David Smith is a TAVI (Transcatheter aortic valve implantation) Clinical Nurse Specialist in Harefield Hospital’s catheter labs. Many of the patients he treats have been sick for a while. They often have heart conditions that have steadily worsened over a long period of time and made their lives increasingly more difficult.

We wanted to better understand the impact that a cath lab treatment can have on a patient so we thought David would be the ideal person to speak to. He is involved in the post-operative care of TAVI patients, which means, which means he sees the effects of cath lab procedures on patients.

“Typically, candidates for TAVI procedures are elderly patients. They're usually in their mid 80s, maybe into their 90s, who because of their age are too high risk for cardiac surgery,” David said. He said although some people with severe aortic stenosis may not have any symptoms, those that do may experience breathlessness on exertion, dizziness, collapses and chest pain. “The disease itself has quite a high symptom burden, and without treatment the average survival is 50% at two years.”

For many of these older patients the benefits of the cath lab procedure is giving them back some independence, which their symptoms before the operation may have limited. He said that many older patients can be “housebound or need assistance with washing or dressing due to their symptoms.”

“It may not be apparent immediately that their symptoms are now better, it may be once they've got home and started getting back to their normal activity.” David added that: “By far the majority will notice an improvement in their quality of life after the operation.”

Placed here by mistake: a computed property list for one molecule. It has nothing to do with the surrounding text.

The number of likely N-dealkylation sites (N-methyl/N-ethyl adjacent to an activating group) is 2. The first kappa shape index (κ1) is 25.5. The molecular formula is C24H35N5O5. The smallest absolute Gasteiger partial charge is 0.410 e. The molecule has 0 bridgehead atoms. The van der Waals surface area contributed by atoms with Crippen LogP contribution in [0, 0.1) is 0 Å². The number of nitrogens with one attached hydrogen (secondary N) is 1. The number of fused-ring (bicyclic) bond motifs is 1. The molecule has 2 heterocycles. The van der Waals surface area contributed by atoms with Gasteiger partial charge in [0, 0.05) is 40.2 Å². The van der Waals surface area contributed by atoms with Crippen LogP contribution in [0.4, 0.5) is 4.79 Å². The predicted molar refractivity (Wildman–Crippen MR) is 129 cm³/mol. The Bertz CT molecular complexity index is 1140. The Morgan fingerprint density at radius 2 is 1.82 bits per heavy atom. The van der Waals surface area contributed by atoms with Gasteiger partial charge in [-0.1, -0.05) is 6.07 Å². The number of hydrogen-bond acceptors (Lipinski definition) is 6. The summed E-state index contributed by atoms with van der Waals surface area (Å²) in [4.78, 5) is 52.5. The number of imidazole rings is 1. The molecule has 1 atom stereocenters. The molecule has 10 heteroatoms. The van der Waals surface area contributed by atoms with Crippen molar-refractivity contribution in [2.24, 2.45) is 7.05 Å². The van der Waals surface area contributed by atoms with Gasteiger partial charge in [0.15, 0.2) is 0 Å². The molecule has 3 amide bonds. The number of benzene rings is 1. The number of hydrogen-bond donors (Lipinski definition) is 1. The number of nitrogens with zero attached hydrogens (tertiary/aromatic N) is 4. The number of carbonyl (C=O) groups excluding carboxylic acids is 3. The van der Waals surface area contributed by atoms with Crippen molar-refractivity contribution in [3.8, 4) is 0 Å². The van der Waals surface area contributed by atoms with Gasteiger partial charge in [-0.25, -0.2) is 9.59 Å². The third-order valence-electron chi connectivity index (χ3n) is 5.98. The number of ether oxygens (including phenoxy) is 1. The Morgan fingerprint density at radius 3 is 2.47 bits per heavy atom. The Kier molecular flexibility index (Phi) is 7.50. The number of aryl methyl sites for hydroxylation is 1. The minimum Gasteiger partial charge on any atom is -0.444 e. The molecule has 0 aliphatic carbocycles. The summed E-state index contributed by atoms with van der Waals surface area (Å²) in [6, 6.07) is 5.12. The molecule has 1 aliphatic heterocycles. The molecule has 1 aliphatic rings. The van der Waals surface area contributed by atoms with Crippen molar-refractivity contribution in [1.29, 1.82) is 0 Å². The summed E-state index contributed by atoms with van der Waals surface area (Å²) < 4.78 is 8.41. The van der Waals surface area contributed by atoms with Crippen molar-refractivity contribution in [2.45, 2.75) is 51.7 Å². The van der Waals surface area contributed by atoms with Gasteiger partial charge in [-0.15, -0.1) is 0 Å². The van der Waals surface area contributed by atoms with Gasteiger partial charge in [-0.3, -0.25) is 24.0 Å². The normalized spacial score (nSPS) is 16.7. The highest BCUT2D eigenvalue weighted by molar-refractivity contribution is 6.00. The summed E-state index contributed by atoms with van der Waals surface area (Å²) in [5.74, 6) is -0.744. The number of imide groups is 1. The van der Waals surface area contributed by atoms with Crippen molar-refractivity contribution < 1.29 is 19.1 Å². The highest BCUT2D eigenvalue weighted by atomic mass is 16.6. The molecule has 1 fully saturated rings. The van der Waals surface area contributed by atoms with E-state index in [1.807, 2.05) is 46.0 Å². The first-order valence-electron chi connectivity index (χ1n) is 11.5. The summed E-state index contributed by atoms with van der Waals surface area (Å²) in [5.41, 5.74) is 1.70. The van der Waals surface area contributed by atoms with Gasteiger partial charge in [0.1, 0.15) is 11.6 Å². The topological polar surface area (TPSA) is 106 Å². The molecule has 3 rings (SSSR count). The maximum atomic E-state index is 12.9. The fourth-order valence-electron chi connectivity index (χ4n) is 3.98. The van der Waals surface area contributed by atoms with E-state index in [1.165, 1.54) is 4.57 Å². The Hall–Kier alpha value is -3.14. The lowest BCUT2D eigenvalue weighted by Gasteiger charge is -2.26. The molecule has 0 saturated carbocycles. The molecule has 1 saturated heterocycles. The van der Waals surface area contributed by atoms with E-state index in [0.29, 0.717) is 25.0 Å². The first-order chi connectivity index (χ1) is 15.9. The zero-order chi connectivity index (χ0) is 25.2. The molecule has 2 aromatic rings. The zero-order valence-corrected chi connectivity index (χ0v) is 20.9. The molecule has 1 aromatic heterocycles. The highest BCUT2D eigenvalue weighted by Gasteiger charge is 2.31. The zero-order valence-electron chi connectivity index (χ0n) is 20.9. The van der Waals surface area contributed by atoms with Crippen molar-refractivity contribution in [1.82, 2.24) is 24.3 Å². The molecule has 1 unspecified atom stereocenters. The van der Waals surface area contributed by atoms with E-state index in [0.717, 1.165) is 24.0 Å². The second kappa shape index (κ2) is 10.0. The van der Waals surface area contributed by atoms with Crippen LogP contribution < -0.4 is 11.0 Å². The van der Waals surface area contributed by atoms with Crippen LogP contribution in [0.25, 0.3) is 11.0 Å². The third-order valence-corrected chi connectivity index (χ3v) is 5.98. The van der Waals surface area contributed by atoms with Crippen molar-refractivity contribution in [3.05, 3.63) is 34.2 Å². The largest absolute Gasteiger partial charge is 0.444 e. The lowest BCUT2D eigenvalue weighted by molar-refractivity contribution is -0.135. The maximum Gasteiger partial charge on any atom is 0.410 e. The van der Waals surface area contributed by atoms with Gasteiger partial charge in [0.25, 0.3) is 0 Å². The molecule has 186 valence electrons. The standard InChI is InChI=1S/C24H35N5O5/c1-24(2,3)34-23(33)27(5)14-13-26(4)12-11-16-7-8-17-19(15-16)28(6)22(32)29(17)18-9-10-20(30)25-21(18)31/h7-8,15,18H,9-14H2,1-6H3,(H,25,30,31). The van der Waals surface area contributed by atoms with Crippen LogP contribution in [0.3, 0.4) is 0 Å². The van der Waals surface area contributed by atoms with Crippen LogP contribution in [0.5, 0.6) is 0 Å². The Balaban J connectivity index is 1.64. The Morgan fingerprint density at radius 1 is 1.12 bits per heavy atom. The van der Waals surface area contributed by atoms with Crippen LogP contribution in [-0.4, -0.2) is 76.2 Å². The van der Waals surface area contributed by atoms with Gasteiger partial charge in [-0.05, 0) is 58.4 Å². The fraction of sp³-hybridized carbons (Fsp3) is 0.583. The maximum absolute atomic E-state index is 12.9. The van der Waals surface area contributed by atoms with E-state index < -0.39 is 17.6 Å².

This impact can be large or small depending on the patient. David said: “It can be the big things like getting back out on the golf course or gardening, or it can be the small things like making yourself a meal, or actually washing and dressing yourself. For some people it's just being able to make it to the toilet.”

Many patients David treats would die without a TAVI procedure. “It does prolong life,” he said. “They've got grandchildren, they've got great grandchildren, they want to see them grow a bit more. People in their mid 90s, they've still got that desire to live and have more time with their families.”

We also spoke to Sumesh Thiruthalil, a cath lab manager at Harefield Hospital. His team treats patients who have had heart attacks or other sudden heart problems. He said that sometimes there is an immediate improvement.

“The patient will be talking to us, we can see the change they’re going through. If they have a lot of chest pain, once you open the artery and put in a stent you can immediately see the changes on their face. If you speak to them and ask ‘how are you feeling?’ they say ‘I feel a lot better now’.”

Sumesh shared with us a story about a patient who had a dramatic recovery: “There was a guy who was playing cricket, he suddenly had a heart attack and he was brought by the ambulance right into the lab.” Sumesh’s team worked quickly to treat the patient. “About 5 minutes later he was talking, he was okay, he was asking ‘can I go back and play now?’”

These procedures save lives. They prolong life. They give better quality of life. Harefield Hospitals’ cath labs see over 5,500 procedures each year. These offer a lifeline to patients for whom major surgery isn’t an option.

Cath Lab 5 at Harefield Hospital is in urgent need of an upgrade. Here at the Charity we are raising funds to equip Cath Lab 5 with new state-of-the-art cardiovascular imaging equipment. This will allow our clinical staff to do more complex procedures and to improve the quality of life for more patients.

Many people have been helped by a cath lab procedure and David has lots of thank you cards from patients he has treated. He showed us a picture of them. Each one tells a story of someone’s life who has been saved or whose quality of life has been improved by a cath lab procedure.

We need your help to equip Cath Lab 5 at Harefield Hospital with the latest imaging equipment to save the lives and improve the quality of life for many Harefield patients in the years to come. Please help the hospital by donating to our Lifeline Lab appeal.